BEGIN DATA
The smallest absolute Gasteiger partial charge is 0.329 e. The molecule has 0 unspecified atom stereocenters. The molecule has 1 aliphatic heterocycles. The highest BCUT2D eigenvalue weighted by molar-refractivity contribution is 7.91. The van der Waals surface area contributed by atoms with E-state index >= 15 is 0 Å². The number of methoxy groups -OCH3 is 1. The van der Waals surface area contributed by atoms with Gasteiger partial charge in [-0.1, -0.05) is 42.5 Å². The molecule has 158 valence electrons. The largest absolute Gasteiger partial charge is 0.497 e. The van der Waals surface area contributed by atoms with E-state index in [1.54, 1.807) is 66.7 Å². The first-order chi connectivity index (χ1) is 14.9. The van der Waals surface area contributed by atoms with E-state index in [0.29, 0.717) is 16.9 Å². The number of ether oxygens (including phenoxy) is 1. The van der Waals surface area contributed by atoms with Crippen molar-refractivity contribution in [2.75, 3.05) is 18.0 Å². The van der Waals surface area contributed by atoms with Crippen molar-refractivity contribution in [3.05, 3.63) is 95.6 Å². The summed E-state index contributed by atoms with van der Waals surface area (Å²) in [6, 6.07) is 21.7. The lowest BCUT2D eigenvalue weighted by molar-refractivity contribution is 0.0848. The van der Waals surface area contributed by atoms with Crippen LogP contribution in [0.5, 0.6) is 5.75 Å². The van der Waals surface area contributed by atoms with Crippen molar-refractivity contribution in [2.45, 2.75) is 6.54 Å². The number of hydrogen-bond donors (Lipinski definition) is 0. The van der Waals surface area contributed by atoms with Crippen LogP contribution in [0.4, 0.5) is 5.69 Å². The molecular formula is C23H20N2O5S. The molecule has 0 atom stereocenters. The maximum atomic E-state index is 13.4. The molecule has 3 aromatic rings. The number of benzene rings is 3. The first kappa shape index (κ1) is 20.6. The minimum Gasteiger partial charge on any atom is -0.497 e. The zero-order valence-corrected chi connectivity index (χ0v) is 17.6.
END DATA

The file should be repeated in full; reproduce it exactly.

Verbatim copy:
The smallest absolute Gasteiger partial charge is 0.329 e. The molecule has 0 unspecified atom stereocenters. The molecule has 1 aliphatic heterocycles. The highest BCUT2D eigenvalue weighted by molar-refractivity contribution is 7.91. The van der Waals surface area contributed by atoms with E-state index >= 15 is 0 Å². The number of methoxy groups -OCH3 is 1. The van der Waals surface area contributed by atoms with Gasteiger partial charge in [-0.1, -0.05) is 42.5 Å². The molecule has 158 valence electrons. The largest absolute Gasteiger partial charge is 0.497 e. The van der Waals surface area contributed by atoms with E-state index in [1.54, 1.807) is 66.7 Å². The first-order chi connectivity index (χ1) is 14.9. The van der Waals surface area contributed by atoms with E-state index in [0.29, 0.717) is 16.9 Å². The number of ether oxygens (including phenoxy) is 1. The van der Waals surface area contributed by atoms with Crippen molar-refractivity contribution in [2.75, 3.05) is 18.0 Å². The van der Waals surface area contributed by atoms with Crippen molar-refractivity contribution in [3.05, 3.63) is 95.6 Å². The summed E-state index contributed by atoms with van der Waals surface area (Å²) in [6, 6.07) is 21.7. The lowest BCUT2D eigenvalue weighted by molar-refractivity contribution is 0.0848. The van der Waals surface area contributed by atoms with Crippen LogP contribution in [0.5, 0.6) is 5.75 Å². The van der Waals surface area contributed by atoms with Crippen molar-refractivity contribution in [2.45, 2.75) is 6.54 Å². The number of hydrogen-bond donors (Lipinski definition) is 0. The van der Waals surface area contributed by atoms with Crippen LogP contribution in [0.4, 0.5) is 5.69 Å². The molecular formula is C23H20N2O5S. The molecule has 0 atom stereocenters. The maximum atomic E-state index is 13.4. The molecule has 3 aromatic rings. The number of benzene rings is 3. The first kappa shape index (κ1) is 20.6. The minimum Gasteiger partial charge on any atom is -0.497 e. The zero-order valence-corrected chi connectivity index (χ0v) is 17.6.